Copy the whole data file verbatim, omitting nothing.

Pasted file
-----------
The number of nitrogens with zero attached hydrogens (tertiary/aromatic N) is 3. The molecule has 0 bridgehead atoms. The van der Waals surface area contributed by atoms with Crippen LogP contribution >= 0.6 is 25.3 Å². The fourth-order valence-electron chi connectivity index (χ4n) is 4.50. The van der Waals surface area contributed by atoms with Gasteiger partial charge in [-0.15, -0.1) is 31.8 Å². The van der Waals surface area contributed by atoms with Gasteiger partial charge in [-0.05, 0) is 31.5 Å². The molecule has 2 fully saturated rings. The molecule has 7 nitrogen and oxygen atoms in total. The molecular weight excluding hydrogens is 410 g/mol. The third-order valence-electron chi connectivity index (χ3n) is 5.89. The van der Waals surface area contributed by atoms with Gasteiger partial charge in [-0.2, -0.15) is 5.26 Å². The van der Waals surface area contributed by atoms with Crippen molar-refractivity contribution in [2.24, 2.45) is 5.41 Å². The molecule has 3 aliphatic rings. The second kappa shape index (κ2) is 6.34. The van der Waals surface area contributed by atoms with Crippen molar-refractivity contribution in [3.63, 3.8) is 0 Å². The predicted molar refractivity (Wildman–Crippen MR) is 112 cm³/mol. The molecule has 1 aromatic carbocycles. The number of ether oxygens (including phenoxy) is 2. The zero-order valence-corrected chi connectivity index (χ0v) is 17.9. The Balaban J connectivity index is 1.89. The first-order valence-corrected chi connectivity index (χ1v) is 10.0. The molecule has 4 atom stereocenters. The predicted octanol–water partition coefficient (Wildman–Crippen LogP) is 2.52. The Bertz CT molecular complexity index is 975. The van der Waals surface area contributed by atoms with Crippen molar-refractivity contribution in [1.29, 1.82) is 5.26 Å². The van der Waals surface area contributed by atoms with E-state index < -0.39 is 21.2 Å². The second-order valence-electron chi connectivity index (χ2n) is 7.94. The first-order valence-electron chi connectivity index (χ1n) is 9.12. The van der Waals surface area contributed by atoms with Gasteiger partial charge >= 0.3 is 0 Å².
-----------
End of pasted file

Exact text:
The number of nitrogens with zero attached hydrogens (tertiary/aromatic N) is 3. The molecule has 0 bridgehead atoms. The van der Waals surface area contributed by atoms with Crippen LogP contribution >= 0.6 is 25.3 Å². The fourth-order valence-electron chi connectivity index (χ4n) is 4.50. The van der Waals surface area contributed by atoms with Gasteiger partial charge in [-0.15, -0.1) is 31.8 Å². The van der Waals surface area contributed by atoms with Gasteiger partial charge in [-0.05, 0) is 31.5 Å². The molecule has 2 fully saturated rings. The molecule has 7 nitrogen and oxygen atoms in total. The molecular weight excluding hydrogens is 410 g/mol. The third-order valence-electron chi connectivity index (χ3n) is 5.89. The van der Waals surface area contributed by atoms with Gasteiger partial charge in [-0.2, -0.15) is 5.26 Å². The van der Waals surface area contributed by atoms with Crippen molar-refractivity contribution in [2.24, 2.45) is 5.41 Å². The molecule has 3 aliphatic rings. The second kappa shape index (κ2) is 6.34. The van der Waals surface area contributed by atoms with Crippen molar-refractivity contribution in [3.63, 3.8) is 0 Å². The predicted molar refractivity (Wildman–Crippen MR) is 112 cm³/mol. The molecule has 1 aromatic carbocycles. The number of ether oxygens (including phenoxy) is 2. The zero-order valence-corrected chi connectivity index (χ0v) is 17.9. The Balaban J connectivity index is 1.89. The first-order valence-corrected chi connectivity index (χ1v) is 10.0. The molecule has 4 atom stereocenters. The predicted octanol–water partition coefficient (Wildman–Crippen LogP) is 2.52. The Bertz CT molecular complexity index is 975. The van der Waals surface area contributed by atoms with Crippen molar-refractivity contribution in [1.29, 1.82) is 5.26 Å². The van der Waals surface area contributed by atoms with E-state index < -0.39 is 21.2 Å². The second-order valence-electron chi connectivity index (χ2n) is 7.94. The first-order valence-electron chi connectivity index (χ1n) is 9.12. The van der Waals surface area contributed by atoms with Gasteiger partial charge >= 0.3 is 0 Å².